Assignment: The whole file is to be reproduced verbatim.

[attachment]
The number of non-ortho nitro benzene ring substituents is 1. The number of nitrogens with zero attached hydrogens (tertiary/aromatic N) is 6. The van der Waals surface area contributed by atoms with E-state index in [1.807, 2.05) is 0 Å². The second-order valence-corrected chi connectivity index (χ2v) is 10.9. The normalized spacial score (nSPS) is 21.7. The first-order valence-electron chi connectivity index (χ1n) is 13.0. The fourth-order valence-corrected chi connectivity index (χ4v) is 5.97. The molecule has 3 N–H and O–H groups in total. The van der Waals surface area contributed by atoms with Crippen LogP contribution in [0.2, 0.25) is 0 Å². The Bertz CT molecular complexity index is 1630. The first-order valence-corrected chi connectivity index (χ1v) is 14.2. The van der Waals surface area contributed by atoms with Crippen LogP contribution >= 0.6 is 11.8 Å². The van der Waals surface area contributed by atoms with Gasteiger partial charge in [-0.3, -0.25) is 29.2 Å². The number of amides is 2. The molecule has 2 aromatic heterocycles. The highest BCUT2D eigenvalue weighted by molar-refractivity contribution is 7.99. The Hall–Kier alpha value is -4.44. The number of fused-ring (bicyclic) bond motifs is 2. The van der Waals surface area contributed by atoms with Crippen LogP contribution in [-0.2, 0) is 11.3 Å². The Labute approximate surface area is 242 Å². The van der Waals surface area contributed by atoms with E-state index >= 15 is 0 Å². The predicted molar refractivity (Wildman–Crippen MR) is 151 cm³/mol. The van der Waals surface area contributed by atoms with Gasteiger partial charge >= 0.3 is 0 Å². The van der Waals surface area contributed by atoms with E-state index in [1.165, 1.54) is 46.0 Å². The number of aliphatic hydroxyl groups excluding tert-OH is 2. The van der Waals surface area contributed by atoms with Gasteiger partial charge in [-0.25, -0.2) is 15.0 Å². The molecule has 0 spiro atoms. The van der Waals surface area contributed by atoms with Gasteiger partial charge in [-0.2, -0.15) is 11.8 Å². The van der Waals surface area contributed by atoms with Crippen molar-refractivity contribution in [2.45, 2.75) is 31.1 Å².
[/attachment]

The number of non-ortho nitro benzene ring substituents is 1. The number of nitrogens with zero attached hydrogens (tertiary/aromatic N) is 6. The van der Waals surface area contributed by atoms with E-state index in [1.807, 2.05) is 0 Å². The second-order valence-corrected chi connectivity index (χ2v) is 10.9. The normalized spacial score (nSPS) is 21.7. The first-order valence-electron chi connectivity index (χ1n) is 13.0. The fourth-order valence-corrected chi connectivity index (χ4v) is 5.97. The molecule has 3 N–H and O–H groups in total. The van der Waals surface area contributed by atoms with Crippen LogP contribution in [0.2, 0.25) is 0 Å². The Bertz CT molecular complexity index is 1630. The first-order valence-corrected chi connectivity index (χ1v) is 14.2. The van der Waals surface area contributed by atoms with Crippen LogP contribution >= 0.6 is 11.8 Å². The van der Waals surface area contributed by atoms with Gasteiger partial charge in [-0.3, -0.25) is 29.2 Å². The number of amides is 2. The molecule has 2 aromatic heterocycles. The highest BCUT2D eigenvalue weighted by molar-refractivity contribution is 7.99. The Hall–Kier alpha value is -4.44. The number of fused-ring (bicyclic) bond motifs is 2. The van der Waals surface area contributed by atoms with Crippen LogP contribution in [-0.2, 0) is 11.3 Å². The Labute approximate surface area is 242 Å². The van der Waals surface area contributed by atoms with E-state index >= 15 is 0 Å². The predicted molar refractivity (Wildman–Crippen MR) is 151 cm³/mol. The van der Waals surface area contributed by atoms with Gasteiger partial charge >= 0.3 is 0 Å². The van der Waals surface area contributed by atoms with E-state index in [1.165, 1.54) is 46.0 Å². The number of aliphatic hydroxyl groups excluding tert-OH is 2. The van der Waals surface area contributed by atoms with Gasteiger partial charge in [-0.25, -0.2) is 15.0 Å². The molecule has 0 spiro atoms. The van der Waals surface area contributed by atoms with Gasteiger partial charge in [-0.2, -0.15) is 11.8 Å². The van der Waals surface area contributed by atoms with Crippen molar-refractivity contribution in [2.45, 2.75) is 31.1 Å².